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Wednesday, 23 April 2014 11:43

Goya Portraits go on View at the Met

Between 1786 and 1788, the Spanish artist Francisco de Goya painted four portraits of the Count of Altamira’s family. For the first time ever, these works, which are dispersed in public and private collections, will be exhibited together at the Metropolitan Museum of Art in New York.

“Red Boy,” which depicts Manuel Osorio Manrique de Zuñiga, and “Condesa de Altamira and her daughter, Maria Agustina” are part of the Met’s collection. With help from the Spanish Consulate in New York, the Met was able to procure Goya’s portrait of Count Altamira, Vicente Isabel Ossorio de Miscoso from the Bank of Spain as well as the painting of his son, Vicente Joaquin de Toledo, which belongs to a private collection. The exhibition also includes a fifth portrait of the Count’s middle son, Juan Maria Osorio, which was painted by Goya's protege, Augustín Esteve. The work is on loan from the Cleveland Museum of Art.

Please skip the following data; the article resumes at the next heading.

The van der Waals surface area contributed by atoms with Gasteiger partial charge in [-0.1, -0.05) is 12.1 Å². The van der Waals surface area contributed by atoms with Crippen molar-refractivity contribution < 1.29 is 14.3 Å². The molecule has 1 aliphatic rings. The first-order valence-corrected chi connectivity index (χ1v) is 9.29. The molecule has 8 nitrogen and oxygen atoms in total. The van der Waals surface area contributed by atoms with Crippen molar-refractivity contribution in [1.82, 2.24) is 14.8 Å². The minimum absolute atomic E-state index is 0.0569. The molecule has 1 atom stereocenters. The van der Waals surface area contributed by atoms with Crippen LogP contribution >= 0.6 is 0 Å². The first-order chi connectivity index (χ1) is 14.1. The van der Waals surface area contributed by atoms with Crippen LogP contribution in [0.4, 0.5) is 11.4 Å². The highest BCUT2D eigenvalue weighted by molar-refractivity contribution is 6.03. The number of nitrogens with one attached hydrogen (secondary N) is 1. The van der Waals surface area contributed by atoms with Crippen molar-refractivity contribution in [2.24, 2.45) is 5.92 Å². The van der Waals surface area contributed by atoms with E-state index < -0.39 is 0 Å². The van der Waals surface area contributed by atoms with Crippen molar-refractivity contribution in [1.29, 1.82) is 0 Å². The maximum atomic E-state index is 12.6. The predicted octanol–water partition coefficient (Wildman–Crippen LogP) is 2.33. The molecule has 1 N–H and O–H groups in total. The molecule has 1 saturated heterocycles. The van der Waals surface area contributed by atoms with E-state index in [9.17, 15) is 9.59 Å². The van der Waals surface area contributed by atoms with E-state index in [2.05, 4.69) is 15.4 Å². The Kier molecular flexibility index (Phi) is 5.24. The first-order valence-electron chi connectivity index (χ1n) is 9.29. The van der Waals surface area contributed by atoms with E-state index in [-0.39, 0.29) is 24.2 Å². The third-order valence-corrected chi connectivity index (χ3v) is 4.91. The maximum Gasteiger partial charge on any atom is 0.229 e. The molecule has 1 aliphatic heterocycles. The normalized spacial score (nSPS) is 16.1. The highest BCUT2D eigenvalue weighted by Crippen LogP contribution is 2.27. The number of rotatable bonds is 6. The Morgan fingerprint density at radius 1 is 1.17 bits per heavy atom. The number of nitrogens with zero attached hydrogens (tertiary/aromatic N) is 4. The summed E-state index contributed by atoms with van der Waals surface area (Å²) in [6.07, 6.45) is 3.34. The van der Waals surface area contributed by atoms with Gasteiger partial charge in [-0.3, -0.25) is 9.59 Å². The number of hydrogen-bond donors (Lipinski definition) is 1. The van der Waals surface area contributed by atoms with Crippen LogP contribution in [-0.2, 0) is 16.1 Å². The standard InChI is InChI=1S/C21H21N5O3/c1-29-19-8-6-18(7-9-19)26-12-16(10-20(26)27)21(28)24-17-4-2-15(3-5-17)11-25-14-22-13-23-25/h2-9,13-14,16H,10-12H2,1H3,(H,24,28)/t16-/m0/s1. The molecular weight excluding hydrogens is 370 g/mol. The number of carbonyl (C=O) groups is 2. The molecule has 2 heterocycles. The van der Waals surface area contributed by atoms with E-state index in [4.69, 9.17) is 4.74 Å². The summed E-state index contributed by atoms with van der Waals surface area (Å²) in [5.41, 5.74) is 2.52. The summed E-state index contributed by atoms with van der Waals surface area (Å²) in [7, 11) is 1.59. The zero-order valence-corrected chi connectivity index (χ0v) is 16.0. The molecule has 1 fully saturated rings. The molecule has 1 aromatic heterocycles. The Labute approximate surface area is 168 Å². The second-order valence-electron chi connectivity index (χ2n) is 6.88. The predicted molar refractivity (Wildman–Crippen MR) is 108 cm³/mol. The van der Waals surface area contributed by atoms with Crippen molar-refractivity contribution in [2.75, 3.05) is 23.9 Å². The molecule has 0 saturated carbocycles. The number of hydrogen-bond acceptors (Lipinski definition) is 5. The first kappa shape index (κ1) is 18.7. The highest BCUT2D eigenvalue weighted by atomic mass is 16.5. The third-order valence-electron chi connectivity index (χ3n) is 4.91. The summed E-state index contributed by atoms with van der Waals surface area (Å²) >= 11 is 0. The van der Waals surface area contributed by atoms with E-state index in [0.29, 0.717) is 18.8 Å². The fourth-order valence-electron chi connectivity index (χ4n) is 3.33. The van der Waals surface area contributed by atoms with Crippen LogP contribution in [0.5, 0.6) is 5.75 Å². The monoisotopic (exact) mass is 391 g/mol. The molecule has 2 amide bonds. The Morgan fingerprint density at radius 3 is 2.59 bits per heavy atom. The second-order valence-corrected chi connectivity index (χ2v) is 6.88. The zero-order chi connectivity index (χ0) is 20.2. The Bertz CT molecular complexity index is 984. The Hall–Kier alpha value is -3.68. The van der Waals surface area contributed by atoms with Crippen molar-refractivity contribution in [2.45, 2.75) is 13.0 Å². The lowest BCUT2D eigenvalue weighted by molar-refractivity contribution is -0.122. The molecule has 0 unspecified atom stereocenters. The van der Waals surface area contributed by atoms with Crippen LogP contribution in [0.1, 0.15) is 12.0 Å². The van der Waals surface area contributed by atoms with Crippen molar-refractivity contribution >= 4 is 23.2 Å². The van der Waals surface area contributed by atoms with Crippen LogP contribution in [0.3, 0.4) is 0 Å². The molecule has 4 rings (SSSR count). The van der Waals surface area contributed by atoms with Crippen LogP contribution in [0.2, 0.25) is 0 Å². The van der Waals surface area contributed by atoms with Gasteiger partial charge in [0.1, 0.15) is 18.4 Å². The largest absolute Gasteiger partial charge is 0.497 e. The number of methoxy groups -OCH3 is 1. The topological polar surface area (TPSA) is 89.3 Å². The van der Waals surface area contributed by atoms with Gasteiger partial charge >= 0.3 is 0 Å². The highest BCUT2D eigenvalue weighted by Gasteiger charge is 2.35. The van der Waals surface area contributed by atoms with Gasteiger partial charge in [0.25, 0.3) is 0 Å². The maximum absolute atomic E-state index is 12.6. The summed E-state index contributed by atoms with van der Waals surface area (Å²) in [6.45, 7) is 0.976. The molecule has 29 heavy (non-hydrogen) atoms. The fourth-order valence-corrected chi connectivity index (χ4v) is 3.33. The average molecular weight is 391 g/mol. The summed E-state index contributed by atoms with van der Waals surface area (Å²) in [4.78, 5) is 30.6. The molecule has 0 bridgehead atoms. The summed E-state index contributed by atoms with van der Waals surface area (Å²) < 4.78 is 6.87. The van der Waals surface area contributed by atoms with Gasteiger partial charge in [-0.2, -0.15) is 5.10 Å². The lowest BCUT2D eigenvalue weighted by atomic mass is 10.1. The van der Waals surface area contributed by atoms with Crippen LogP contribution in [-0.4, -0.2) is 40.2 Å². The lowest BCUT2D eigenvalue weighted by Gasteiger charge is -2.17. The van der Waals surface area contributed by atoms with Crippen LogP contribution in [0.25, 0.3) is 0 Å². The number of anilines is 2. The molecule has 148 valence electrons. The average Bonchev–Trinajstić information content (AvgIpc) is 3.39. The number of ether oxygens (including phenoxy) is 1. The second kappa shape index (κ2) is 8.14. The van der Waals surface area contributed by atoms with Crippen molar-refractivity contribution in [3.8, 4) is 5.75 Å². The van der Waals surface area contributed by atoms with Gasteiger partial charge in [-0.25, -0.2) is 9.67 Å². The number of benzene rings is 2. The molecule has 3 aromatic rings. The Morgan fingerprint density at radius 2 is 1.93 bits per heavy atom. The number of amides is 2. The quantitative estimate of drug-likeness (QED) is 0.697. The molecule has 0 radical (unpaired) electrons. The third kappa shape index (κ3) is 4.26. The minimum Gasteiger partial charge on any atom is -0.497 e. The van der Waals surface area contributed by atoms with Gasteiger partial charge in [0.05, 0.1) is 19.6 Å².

Goya was contracted to paint a series of portraits of people connected to the Bank of San Carlos (now the Bank of Spain), which included the Count, one of the bank’s first directors and an important collector and patron of the arts. The Count was so pleased with Goya’s work that he commissioned the artist to do the rest of the Altamira family portraits. The Altamira paintings are among Goya’s earliest portraits of aristocrats. He was later appointed First Court Painter to the Spanish Crown.

“Goya and the Altamira Family” will be on view at the Met through August 3.

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